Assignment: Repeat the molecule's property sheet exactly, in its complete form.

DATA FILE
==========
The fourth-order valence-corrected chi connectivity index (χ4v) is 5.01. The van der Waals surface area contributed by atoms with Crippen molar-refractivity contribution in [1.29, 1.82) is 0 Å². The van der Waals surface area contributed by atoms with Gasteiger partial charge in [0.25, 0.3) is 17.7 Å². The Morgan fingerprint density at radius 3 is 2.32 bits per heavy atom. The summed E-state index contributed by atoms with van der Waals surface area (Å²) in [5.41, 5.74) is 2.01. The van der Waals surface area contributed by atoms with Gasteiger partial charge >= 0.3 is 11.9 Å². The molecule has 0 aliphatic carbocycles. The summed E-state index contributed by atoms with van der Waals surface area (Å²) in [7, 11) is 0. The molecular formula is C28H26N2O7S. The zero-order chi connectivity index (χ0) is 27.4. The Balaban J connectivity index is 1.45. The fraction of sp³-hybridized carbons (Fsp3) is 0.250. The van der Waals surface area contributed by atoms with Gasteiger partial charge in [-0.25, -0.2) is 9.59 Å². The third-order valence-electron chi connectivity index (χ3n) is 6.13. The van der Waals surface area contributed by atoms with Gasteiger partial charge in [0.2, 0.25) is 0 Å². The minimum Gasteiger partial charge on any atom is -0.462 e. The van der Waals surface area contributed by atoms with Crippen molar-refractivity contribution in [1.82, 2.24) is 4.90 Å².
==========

The fourth-order valence-corrected chi connectivity index (χ4v) is 5.01. The van der Waals surface area contributed by atoms with Crippen molar-refractivity contribution in [1.29, 1.82) is 0 Å². The van der Waals surface area contributed by atoms with Gasteiger partial charge in [0.25, 0.3) is 17.7 Å². The Morgan fingerprint density at radius 3 is 2.32 bits per heavy atom. The summed E-state index contributed by atoms with van der Waals surface area (Å²) in [5.41, 5.74) is 2.01. The van der Waals surface area contributed by atoms with Gasteiger partial charge >= 0.3 is 11.9 Å². The molecule has 0 aliphatic carbocycles. The summed E-state index contributed by atoms with van der Waals surface area (Å²) in [7, 11) is 0. The molecular formula is C28H26N2O7S. The zero-order chi connectivity index (χ0) is 27.4. The Balaban J connectivity index is 1.45. The fraction of sp³-hybridized carbons (Fsp3) is 0.250. The van der Waals surface area contributed by atoms with Gasteiger partial charge in [-0.25, -0.2) is 9.59 Å². The third-order valence-electron chi connectivity index (χ3n) is 6.13. The van der Waals surface area contributed by atoms with Gasteiger partial charge in [0.2, 0.25) is 0 Å². The minimum Gasteiger partial charge on any atom is -0.462 e. The van der Waals surface area contributed by atoms with Crippen molar-refractivity contribution in [1.82, 2.24) is 4.90 Å².